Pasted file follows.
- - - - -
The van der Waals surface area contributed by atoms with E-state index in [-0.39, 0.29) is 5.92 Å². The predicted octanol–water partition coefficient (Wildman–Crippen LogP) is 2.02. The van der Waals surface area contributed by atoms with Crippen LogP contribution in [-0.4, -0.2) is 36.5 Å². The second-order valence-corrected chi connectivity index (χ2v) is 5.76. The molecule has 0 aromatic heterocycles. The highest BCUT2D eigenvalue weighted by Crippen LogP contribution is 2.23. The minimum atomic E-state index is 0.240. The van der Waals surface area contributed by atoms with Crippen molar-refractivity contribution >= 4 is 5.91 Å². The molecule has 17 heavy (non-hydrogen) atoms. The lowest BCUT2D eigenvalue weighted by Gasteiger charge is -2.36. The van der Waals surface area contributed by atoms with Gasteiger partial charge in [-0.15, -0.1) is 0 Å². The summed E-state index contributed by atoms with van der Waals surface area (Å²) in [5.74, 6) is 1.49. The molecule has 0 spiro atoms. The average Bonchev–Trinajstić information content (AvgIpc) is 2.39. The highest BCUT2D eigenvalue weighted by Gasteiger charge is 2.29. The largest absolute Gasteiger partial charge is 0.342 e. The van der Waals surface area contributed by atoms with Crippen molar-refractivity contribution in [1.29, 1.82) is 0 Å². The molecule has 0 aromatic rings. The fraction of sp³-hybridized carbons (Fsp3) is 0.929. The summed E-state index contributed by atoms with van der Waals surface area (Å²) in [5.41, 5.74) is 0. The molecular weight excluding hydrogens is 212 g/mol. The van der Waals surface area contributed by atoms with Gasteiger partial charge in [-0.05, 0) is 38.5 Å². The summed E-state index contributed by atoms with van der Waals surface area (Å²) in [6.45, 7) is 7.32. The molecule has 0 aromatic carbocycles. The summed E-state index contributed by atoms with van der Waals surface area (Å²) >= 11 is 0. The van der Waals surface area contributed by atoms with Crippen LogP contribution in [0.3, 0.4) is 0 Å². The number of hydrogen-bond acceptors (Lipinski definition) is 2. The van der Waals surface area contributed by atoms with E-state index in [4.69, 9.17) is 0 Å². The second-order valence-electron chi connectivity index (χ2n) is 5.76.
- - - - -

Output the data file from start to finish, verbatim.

The van der Waals surface area contributed by atoms with E-state index in [-0.39, 0.29) is 5.92 Å². The predicted octanol–water partition coefficient (Wildman–Crippen LogP) is 2.02. The van der Waals surface area contributed by atoms with Crippen LogP contribution in [-0.4, -0.2) is 36.5 Å². The second-order valence-corrected chi connectivity index (χ2v) is 5.76. The molecule has 0 aromatic heterocycles. The highest BCUT2D eigenvalue weighted by Crippen LogP contribution is 2.23. The minimum atomic E-state index is 0.240. The van der Waals surface area contributed by atoms with Crippen molar-refractivity contribution >= 4 is 5.91 Å². The molecule has 17 heavy (non-hydrogen) atoms. The lowest BCUT2D eigenvalue weighted by Gasteiger charge is -2.36. The van der Waals surface area contributed by atoms with Gasteiger partial charge in [-0.15, -0.1) is 0 Å². The summed E-state index contributed by atoms with van der Waals surface area (Å²) in [5.74, 6) is 1.49. The molecule has 0 spiro atoms. The average Bonchev–Trinajstić information content (AvgIpc) is 2.39. The highest BCUT2D eigenvalue weighted by Gasteiger charge is 2.29. The largest absolute Gasteiger partial charge is 0.342 e. The van der Waals surface area contributed by atoms with Crippen molar-refractivity contribution in [1.29, 1.82) is 0 Å². The molecule has 0 aromatic rings. The fraction of sp³-hybridized carbons (Fsp3) is 0.929. The summed E-state index contributed by atoms with van der Waals surface area (Å²) in [5.41, 5.74) is 0. The molecular weight excluding hydrogens is 212 g/mol. The van der Waals surface area contributed by atoms with Gasteiger partial charge in [-0.05, 0) is 38.5 Å². The summed E-state index contributed by atoms with van der Waals surface area (Å²) in [6.45, 7) is 7.32. The molecule has 0 aromatic carbocycles. The summed E-state index contributed by atoms with van der Waals surface area (Å²) >= 11 is 0. The van der Waals surface area contributed by atoms with Crippen LogP contribution in [0.3, 0.4) is 0 Å². The number of hydrogen-bond acceptors (Lipinski definition) is 2. The van der Waals surface area contributed by atoms with E-state index in [4.69, 9.17) is 0 Å². The second-order valence-electron chi connectivity index (χ2n) is 5.76.